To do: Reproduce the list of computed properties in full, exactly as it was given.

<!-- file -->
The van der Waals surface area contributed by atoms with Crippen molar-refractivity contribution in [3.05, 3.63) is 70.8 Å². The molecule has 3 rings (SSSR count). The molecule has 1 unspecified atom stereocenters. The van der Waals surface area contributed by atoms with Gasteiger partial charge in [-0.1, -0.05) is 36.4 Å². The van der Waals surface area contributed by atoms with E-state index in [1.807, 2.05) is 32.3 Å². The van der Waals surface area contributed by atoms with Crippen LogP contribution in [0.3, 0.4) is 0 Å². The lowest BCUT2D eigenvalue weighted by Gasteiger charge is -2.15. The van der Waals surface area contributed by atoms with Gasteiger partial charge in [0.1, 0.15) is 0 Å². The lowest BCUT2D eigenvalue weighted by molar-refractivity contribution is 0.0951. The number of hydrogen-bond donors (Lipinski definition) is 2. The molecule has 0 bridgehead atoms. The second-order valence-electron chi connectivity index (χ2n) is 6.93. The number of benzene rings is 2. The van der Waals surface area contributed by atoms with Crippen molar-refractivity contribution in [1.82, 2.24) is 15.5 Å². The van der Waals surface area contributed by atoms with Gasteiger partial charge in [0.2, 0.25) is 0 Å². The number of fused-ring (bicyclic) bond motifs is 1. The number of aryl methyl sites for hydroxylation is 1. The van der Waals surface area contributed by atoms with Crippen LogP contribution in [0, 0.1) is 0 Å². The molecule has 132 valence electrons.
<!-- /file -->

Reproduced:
The van der Waals surface area contributed by atoms with Crippen molar-refractivity contribution in [3.05, 3.63) is 70.8 Å². The molecule has 3 rings (SSSR count). The molecule has 1 unspecified atom stereocenters. The van der Waals surface area contributed by atoms with Gasteiger partial charge in [-0.1, -0.05) is 36.4 Å². The van der Waals surface area contributed by atoms with E-state index in [1.807, 2.05) is 32.3 Å². The van der Waals surface area contributed by atoms with Crippen LogP contribution in [0.3, 0.4) is 0 Å². The lowest BCUT2D eigenvalue weighted by Gasteiger charge is -2.15. The van der Waals surface area contributed by atoms with Gasteiger partial charge in [0.1, 0.15) is 0 Å². The lowest BCUT2D eigenvalue weighted by molar-refractivity contribution is 0.0951. The number of hydrogen-bond donors (Lipinski definition) is 2. The molecule has 0 bridgehead atoms. The second-order valence-electron chi connectivity index (χ2n) is 6.93. The number of benzene rings is 2. The van der Waals surface area contributed by atoms with Crippen molar-refractivity contribution in [1.82, 2.24) is 15.5 Å². The van der Waals surface area contributed by atoms with Gasteiger partial charge in [0.2, 0.25) is 0 Å². The number of fused-ring (bicyclic) bond motifs is 1. The number of aryl methyl sites for hydroxylation is 1. The van der Waals surface area contributed by atoms with Crippen LogP contribution in [0, 0.1) is 0 Å². The molecule has 132 valence electrons.